National Geographic : 1890 Apr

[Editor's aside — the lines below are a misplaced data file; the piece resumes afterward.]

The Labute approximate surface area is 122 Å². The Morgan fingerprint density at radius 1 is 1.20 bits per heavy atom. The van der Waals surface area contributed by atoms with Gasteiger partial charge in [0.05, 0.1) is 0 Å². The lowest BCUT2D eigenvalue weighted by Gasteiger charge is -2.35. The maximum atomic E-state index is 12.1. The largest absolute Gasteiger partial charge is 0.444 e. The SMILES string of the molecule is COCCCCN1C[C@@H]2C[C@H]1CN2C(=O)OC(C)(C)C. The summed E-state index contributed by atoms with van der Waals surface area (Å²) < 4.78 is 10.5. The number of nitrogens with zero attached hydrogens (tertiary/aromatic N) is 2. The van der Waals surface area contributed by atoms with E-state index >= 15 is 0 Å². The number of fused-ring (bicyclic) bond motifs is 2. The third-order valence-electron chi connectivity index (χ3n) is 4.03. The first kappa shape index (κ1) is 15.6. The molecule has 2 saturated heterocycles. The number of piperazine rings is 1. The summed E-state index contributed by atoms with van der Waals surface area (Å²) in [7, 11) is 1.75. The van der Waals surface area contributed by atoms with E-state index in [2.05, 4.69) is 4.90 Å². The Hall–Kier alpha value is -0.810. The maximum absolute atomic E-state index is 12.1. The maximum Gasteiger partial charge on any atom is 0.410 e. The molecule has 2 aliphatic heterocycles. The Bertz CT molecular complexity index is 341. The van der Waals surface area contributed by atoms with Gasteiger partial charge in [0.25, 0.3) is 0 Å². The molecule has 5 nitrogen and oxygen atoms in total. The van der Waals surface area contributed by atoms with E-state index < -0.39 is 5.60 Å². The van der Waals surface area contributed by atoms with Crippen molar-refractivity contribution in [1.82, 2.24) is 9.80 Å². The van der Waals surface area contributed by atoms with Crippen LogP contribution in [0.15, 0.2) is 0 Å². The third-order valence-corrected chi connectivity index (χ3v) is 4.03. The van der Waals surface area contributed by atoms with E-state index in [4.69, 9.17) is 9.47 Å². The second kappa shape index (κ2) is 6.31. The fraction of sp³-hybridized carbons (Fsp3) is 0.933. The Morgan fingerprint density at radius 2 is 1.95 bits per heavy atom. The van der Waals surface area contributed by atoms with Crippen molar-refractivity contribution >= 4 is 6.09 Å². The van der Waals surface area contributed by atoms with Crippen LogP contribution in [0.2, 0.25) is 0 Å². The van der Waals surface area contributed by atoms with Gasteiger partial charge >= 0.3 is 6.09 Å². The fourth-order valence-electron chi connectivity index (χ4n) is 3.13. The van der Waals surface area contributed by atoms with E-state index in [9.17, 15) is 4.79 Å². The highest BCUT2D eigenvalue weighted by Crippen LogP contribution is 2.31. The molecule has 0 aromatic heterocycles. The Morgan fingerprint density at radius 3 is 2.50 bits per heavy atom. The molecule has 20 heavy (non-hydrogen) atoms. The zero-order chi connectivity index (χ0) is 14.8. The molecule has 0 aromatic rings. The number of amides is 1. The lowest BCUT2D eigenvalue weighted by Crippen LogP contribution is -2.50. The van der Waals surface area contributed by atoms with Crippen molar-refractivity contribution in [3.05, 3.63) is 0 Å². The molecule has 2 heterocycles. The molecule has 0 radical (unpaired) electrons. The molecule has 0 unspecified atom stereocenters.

National GeographicMagazine. and third, on their periodicity and the time of the first appear ance of the motion. Professor Russell, appropriately it seems to me, remarks regarding the landslide winds, that avalanche would be a better term than landslide as applied to winds associated with fallen masses of earth or snow. With the enormous amounts of accumulated tabulated matter, and numerous studies bearing on isolated meteorological phe nomena, it is a specially important consideration that some students pay constant attention to the investigations of the laws of storms. From such researches definite advances in theo retical meteorology may be made and fixed laws determined, which may be of practical utility with reference to the better forecasting of the weather. In the United States Signal Office, Professor Abbe has brought together the results of his studies and investigations for the past thirty years, under the title, "Preparatory studies for Deductive Methods in Storm and Weather Predictions." This report will appear as an appendix to the annual report of the Chief Signal Officer of the army. Professor Abbe finds that the source and maintaining power of storms depend on the absorption by clouds of solar heat, and in the liberation of heat in the cloud during the subsequent precipi tation, which, as he endeavors to show, principally influences the movement of the storm-centre. In this method one takes a chart showing current meteoro logical conditions, and the permanent orographic features of the continent; lines of equal density are also drawn for planes at several elevations above sea-level. On these latter, and on the lines of the orographic resistance, are based intermediate lines of flow, which show where conditions are favorable to cooling and condensation. The amount of condensation and its character, whether rain or snow, are estimated by the help of the graphic diagram. Numbers are thus furnished that can be entered on the chart and show at once the character of the new centre of buoyancy, or the directions and velocity of progress of the cen tre of the indraft and the consequent low barometer. It is hoped that this work of Professor Abbe's may be, as he anticipates, of great practical as well as theoretical value. Steps are being taken to test the theoretical scheme by practical and exhaustive applications to current work.